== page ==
Our final guest post for this week features the work of Israel Freeland, who photographs under the name of A Reflection of Light. I confess that I’m no artist, much less a photographer, but I really love Israel’s work and I have ever since I first saw it many, many months ago. His work feels intimate, yet approachable, and just a little bit imperfect in a way that makes it so can’t look away. You can find A Reflection of Light on Facebook as well. I’d love to hear what you think about his work in the comments.
1) Thanks so much for featuring your work on The Lingerie Addict! I first ran across your photography on Facebook, and ever since then I’ve been a fan. How long have you been taking pictures, and what first sparked your interest in photography?
You’re very welcome, and it’s I that should be thanking you as I have been a fan of yours for sometime as well.
I have been shooting off and on for a few years so its hard to say I’ve been photographing for “X” amount…but I can say that I became more focused around ’99 as I shot a lot of film. I also had access to a great wet lab, though I took a break due to my enlisting in the Army. As for what sparked my interest, I would say that its a three fold answer.
First, I am lucky to have a family that retained a lot of images of past generations, and as long as I can remember I have been drawn to them with curiosity because it froze them in time. Second, my mother shot weddings semi-professionally for a few years, and to see the joy it brought her as well her clients had its impact on me. Lastly, when I was about 14 or so, I was in a junk shop, and one of the dealer spaces had a large box with images from all sorts of eras and in all sorts of formats labeled “Instant Relatives.” That’s always haunted me in some way given my family experience. Long story short, photography stops a moment in time for us that we can all share in…be it art, commercial, etc, etc.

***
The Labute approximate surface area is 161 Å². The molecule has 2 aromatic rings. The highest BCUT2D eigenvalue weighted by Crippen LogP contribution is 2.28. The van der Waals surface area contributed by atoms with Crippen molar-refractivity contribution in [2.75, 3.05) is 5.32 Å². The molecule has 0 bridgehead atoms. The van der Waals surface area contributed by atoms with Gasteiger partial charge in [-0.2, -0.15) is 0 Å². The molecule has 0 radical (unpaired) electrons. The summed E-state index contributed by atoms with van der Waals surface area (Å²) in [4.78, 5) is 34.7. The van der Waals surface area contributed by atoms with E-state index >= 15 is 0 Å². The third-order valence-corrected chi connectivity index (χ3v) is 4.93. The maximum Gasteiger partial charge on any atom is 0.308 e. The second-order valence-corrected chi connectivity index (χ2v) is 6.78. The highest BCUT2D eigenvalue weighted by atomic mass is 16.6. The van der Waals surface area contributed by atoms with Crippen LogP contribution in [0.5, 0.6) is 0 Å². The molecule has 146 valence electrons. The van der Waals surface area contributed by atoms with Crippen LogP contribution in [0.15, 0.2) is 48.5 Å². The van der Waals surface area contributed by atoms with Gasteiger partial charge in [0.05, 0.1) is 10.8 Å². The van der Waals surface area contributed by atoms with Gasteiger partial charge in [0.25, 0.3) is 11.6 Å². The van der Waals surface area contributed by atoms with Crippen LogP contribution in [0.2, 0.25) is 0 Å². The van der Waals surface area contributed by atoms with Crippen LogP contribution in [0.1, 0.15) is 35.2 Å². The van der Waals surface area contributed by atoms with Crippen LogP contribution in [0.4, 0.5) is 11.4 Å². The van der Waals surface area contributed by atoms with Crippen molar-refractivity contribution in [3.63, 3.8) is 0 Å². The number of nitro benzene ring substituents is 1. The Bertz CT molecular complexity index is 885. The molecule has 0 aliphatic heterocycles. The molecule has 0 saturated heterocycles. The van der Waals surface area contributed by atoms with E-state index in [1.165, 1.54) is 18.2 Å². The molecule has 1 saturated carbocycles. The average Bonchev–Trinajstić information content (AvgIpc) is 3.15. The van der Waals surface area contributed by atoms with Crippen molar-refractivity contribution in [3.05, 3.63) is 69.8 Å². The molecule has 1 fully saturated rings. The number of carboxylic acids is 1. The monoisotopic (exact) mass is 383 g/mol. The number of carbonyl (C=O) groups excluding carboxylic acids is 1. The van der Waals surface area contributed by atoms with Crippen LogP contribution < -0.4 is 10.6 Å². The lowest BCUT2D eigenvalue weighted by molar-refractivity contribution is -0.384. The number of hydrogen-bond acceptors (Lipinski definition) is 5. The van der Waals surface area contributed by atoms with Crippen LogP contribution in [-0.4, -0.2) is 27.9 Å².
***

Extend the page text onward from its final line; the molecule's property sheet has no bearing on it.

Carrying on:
2) Are you a photographer by trade or do you have a different career?
No, but I wish it was. I am trying to move more in that direction bit by bit, but its hard for me to balance being more art driven to the commercial side of it all. Asides, one always seems to compare their worst with someone else’s best. As for right now, what pays the bills is that I’m still working for our Uncle Sam as a soldier.
3) Would you ever like to do photography as your career? Or do you prefer keeping it more as a hobby?
If that were a possible, I would love to. My only fear would be that it becomes the “job”.
4) What goes through your mind when you’re capturing an image? What inspires and motivates you?
Wow, that is kinda hard to say. Since I mainly shoot in black & white, a lot goes into thinking about shades of gray. As for inspiration and motivation, I would have to say that I love the curiosity of it all. I shoot close and often with shallow depths of field to help that curiosity. I want you to be drawn to the obvious, but also see past it into the image’s flaws to make it more real. I’m also motivated, in part, to just document what I see and, in part, for the model herself to see a beauty she possesses…beauty that may have otherwise been lost in a more traditional framed image.
5) Do you have any suggestions for other photographers reading this?
For me, I would say draw from what moves you. Aside from the image being in B&W, I never edit – what you see is what you get. I just use my camera, the subject, and available light for me…everything else is pomp and circumstance. And that serves a purpose as well, but it’s just not my vision. So I say follow your own vision and keep in mind that all the worlds strongest and most famous images were shot with less sophisticated equipment and under less than ideal settings. Point…and shoot.